Reporting and Non-Reporting Funds are taxed differently in the UK so it is important for investors to understand the distinctions and the potential impact on UK tax liabilities. Broadly, a non-reporting fund is any offshore fund that does not have HMRC reporting fund status. Offshore fund administrators can apply to HMRC for reporting fund status provided certain criteria are satisfied. HMRC publish a list of funds that have reporting fund status on their website.
Investors who are considering offshore funds should seek UK tax advice to ensure that investment decisions do not inadvertently give rise to higher tax liabilities in the UK. This is particularly important for non-UK domiciled individuals who claim the remittance basis of taxation.
Where an individual holding offshore collective investment funds moves to the UK, UK tax advice should be sought at the earliest opportunity to determine whether changes should be made to the investor's portfolio to optimise his UK tax position once he has become UK resident
A fund that has been approved by HMRC as a reporting fund is required to report to the investor and HMRC details of the income that has arisen within the fund, whether or not the income has been distributed.
A UK resident investor must declare the income (whether or not distributed) in their UK tax return for the year, and pay tax on that income at their marginal rate of income tax (up to 45%, or up to 38.1% for dividends). Gains arising on the disposal of units are subject to capital gains tax (CGT) at a top rate of 20%.
Non-domiciled individuals who claim the remittance basis are only liable to UK tax on foreign income or gains to the extent they are remitted to the UK, and therefore only need to report income and gains that have been remitted to the UK.
Where the investor is a non-UK domiciled remittance basis user, reporting funds that accumulate income may be tax inefficient because the fund will be regarded as a 'mixed fund' (containing a mix of original capital, income and/or gains). This means that when units are sold, it is not possible to segregate the income from the original capital invested or from any gains that arise on the disposal of the units. If a remittance is made from the mixed fund to the UK, income is deemed to be remitted first, before gains and any clean capital, and will give rise to an income tax charge at rates of up to 45%.
For non-domiciled individuals, reporting funds that distribute the income are likely to be more tax efficient than accumulating funds, since income can be mandated directly to an overseas income account. Gains can then be realised and held in a separate account. This allows for segregation of the income and gains so that if funds are required in the UK, the taxpayer can choose to remit from the capital gains account in preference to the income account, since remittances of gains are charged to CGT at a top rate of 20%, compared to income tax of up to 45%.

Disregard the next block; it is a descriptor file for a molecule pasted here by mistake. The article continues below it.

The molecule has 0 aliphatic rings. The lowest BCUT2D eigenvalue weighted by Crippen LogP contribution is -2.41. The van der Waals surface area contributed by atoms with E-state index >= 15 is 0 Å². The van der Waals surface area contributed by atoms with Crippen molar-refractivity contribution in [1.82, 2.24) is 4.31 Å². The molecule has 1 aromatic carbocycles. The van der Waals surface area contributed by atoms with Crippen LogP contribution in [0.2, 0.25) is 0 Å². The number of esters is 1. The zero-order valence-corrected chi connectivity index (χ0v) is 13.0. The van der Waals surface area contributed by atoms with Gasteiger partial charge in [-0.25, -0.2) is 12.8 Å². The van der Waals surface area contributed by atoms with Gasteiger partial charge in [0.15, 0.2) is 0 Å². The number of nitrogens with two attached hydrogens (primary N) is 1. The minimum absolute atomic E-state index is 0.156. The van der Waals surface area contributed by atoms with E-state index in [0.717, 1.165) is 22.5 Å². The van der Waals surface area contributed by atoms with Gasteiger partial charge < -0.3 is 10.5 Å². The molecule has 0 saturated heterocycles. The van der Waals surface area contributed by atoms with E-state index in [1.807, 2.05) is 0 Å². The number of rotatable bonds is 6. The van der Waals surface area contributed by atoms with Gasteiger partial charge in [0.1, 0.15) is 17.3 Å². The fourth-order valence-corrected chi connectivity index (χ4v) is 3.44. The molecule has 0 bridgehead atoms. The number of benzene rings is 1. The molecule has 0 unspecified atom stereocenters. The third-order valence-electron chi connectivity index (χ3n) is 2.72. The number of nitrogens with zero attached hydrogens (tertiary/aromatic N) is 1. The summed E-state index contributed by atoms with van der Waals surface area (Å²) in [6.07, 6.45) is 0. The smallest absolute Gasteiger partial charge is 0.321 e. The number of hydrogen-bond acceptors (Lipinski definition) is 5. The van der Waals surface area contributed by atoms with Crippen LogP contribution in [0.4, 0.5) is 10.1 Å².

Note that distributing units may not be available in all funds, particularly funds that allow access to a particular market or asset class.
Non-domiciled individuals resident in the UK should ensure that the fund does not invest in UK situs investments since income and gains arising on UK investments is subject to UK tax on the arising basis, and cannot benefit from the remittance basis.
Non-Reporting funds have no obligation to report the accumulated income to HMRC. The investor will therefore be liable to UK tax only on income that has been distributed to him. Remittance basis taxpayers are only taxable on distributed income if it is remitted to the UK
The disadvantage to non-reporting funds is that gains are regarded as 'offshore income gains' and are subject to income tax, at rates of up to 45%, rather than capital gains tax at up to 20%. This is to prevent investors accumulating income free of tax in an offshore fund and then claiming capital gains tax treatment on disposal of the units.
For this reason, non-reporting funds can be tax disadvantageous for non-domiciled taxpayers who intend to remit the income or disposal proceeds to the UK, since remittance of either the distributed income or the 'offshore income gain' will give rise to an income tax charge in the UK of up to 45%.
It may still be beneficial for the fund to distribute (rather than accumulate) the income, provided the income is mandated into a separate overseas income account so as not to taint an existing clean capital or capital gains account. This is because, should a loss be realised on the disposal of units, the proceeds can be remitted to the UK free of tax, since the income will have been segregated.
Becoming Deemed Domiciled in the UK
Non-UK domiciled individuals who become deemed domiciled in the UK (e.g. after 15 years of UK residence) no longer have the ability to claim the remittance basis of taxation. Such individuals should therefore seek advice on how becoming deemed domiciled will affect their UK tax liabilities on their offshore funds, and also their UK tax position in general.
Individuals who are considering investing in offshore funds should ensure they understand the UK tax implications before an investment decision is made. Non-domiciled individuals who are eligible to claim the remittance basis of taxation are likely to find that reporting funds are preferable to non-reporting funds, and distributing units preferable to accumulating units, although this will depend on the individual's precise circumstances, including how long they expect to stay in the UK, whether funds are required for UK expenditure, and the extent of clean capital the individual has.
Originally published 6 May, 2020
The content of this article is intended to provide a general guide to the subject matter. Specialist advice should be sought about your specific circumstances.